Our leadership team has learned a few lessons after one year of prayer, preparation, and leadership training; a successful launch of a women's mentoring ministry at our church; and one year of mentoring through small groups. I'd like to share these lessons with you:
1. Trust God. Establishing and sustaining any ministry is a consistent exercise in faith and reliability on the Lord. It is a process. We give ourselves room to fail and grace to try again. We encourage each other on the journey.
2. Less is more. Some of our groups have eight mentees, but we are starting to believe that six is a more manageable number if the mentor truly wants to build relationships with the mentees, intercede in prayer, and serve them well. In his book Mentor Like Jesus, Regi Campbell suggests that if Jesus discipled only 12 and one of them was a bad egg, we certainly should be discipling no more than that at any one time.
3. Mentoring is not for everybody. Establishing a ministry in this manner could be a culture shock for you and others in your church. Pray a lot. Seek the counsel and support of your church leaders. Educate and train your leaders. Equip them with the right information. Communicate, communicate, and communicate some more. Sometimes I feel like a broken record, but you can never over-communicate when starting something new and radical.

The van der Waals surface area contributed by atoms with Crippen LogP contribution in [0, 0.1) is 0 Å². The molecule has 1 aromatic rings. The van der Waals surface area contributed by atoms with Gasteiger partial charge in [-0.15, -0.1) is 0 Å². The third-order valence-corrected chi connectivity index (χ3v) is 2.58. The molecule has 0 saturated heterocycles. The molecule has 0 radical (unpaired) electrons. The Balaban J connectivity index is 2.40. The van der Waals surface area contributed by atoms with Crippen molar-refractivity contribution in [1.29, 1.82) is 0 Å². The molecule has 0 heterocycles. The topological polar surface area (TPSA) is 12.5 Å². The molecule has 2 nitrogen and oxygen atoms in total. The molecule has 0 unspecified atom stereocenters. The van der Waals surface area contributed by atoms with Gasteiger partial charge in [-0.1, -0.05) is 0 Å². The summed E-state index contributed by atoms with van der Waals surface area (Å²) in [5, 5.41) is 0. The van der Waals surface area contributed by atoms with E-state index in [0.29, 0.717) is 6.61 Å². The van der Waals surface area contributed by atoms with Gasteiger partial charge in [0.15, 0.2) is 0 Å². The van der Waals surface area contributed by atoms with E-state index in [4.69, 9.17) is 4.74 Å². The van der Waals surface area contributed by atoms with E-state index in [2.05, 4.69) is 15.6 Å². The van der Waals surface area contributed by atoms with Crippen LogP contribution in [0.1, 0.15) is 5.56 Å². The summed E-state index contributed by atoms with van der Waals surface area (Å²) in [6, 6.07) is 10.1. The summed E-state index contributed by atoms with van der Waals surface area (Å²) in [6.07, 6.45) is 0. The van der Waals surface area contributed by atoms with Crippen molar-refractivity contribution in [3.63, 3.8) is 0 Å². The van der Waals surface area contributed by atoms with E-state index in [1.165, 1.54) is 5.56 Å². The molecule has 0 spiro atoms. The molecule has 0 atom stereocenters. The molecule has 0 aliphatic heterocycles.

After you have sought the Lord and presented the opportunity, some women will embrace it and others will not. If women are not ready to commit, it is better that they not join a group. Those who fully commit have testimonies, like this one from a woman in the first year of our mentoring ministry: "The women in my group have begun to develop a sense of unity in Christ. We are sharing our hurts and our triumphs in a Christian environment that feels safe and supportive. I believe we are drawing on Christ's strength and love through one another. It is a joy to have a place to offer support and be supported as well."
However, mentoring and discipleship are for everybody. I have no doubt about that. At the same time, the way that I have outlined is not the only way to do it. Therefore, don't pressure women to commit if they simply are not ready, and be sensitive to where they are on their spiritual journey. When they are ready, welcome them with open arms.
4. Radical mentoring means women start to develop a biblical Christian worldview. We don't tell them that initially. It sounds a bit academic (too seminary-like) and in the opinions of some, therefore of no earthly good. The bottom line: in today's culture, women need a biblical Christian worldview like never before. There are too many lies masquerading as the truth, yet it is not enough for women (or men for that matter) to simply know the Word and quote Scriptures. They also must be able to apply the truth of Scripture to their daily lives. Theology requires both head and heart knowledge, being both hearers and doers of God's Word. Once we learn this truth, our eyes are opened forever.